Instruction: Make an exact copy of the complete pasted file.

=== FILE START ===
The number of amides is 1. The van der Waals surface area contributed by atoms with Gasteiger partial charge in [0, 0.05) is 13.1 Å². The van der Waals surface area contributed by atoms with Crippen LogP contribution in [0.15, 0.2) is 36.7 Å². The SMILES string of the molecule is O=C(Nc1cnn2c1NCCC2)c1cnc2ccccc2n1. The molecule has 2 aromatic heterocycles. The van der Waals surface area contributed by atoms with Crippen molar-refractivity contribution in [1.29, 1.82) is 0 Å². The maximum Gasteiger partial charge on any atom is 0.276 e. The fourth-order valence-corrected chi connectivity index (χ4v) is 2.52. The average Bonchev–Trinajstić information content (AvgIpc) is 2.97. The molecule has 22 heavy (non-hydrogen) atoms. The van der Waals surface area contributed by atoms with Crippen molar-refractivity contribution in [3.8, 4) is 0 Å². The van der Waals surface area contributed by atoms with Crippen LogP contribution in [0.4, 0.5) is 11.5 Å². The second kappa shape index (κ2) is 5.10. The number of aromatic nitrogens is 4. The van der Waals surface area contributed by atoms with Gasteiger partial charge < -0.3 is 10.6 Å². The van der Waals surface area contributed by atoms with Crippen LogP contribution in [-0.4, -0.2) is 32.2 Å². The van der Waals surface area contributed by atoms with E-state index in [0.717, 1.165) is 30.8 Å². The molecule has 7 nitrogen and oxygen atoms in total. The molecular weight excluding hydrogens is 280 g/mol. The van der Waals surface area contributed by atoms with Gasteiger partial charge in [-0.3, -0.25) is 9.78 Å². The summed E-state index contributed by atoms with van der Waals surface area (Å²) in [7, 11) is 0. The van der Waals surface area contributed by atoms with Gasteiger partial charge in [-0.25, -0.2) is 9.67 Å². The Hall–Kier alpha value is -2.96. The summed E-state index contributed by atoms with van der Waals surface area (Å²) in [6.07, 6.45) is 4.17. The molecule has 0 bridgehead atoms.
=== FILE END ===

The number of amides is 1. The van der Waals surface area contributed by atoms with Gasteiger partial charge in [0, 0.05) is 13.1 Å². The van der Waals surface area contributed by atoms with Crippen LogP contribution in [0.15, 0.2) is 36.7 Å². The SMILES string of the molecule is O=C(Nc1cnn2c1NCCC2)c1cnc2ccccc2n1. The molecule has 2 aromatic heterocycles. The van der Waals surface area contributed by atoms with Crippen molar-refractivity contribution in [1.29, 1.82) is 0 Å². The maximum Gasteiger partial charge on any atom is 0.276 e. The fourth-order valence-corrected chi connectivity index (χ4v) is 2.52. The average Bonchev–Trinajstić information content (AvgIpc) is 2.97. The molecule has 22 heavy (non-hydrogen) atoms. The van der Waals surface area contributed by atoms with Crippen molar-refractivity contribution in [3.8, 4) is 0 Å². The van der Waals surface area contributed by atoms with Crippen LogP contribution in [0.4, 0.5) is 11.5 Å². The second kappa shape index (κ2) is 5.10. The number of aromatic nitrogens is 4. The van der Waals surface area contributed by atoms with Gasteiger partial charge < -0.3 is 10.6 Å². The van der Waals surface area contributed by atoms with Crippen LogP contribution in [-0.4, -0.2) is 32.2 Å². The van der Waals surface area contributed by atoms with E-state index in [0.717, 1.165) is 30.8 Å². The molecule has 7 nitrogen and oxygen atoms in total. The molecular weight excluding hydrogens is 280 g/mol. The van der Waals surface area contributed by atoms with Gasteiger partial charge in [-0.3, -0.25) is 9.78 Å². The summed E-state index contributed by atoms with van der Waals surface area (Å²) in [7, 11) is 0. The van der Waals surface area contributed by atoms with Gasteiger partial charge in [-0.25, -0.2) is 9.67 Å². The Hall–Kier alpha value is -2.96. The summed E-state index contributed by atoms with van der Waals surface area (Å²) in [6.07, 6.45) is 4.17. The molecule has 0 bridgehead atoms.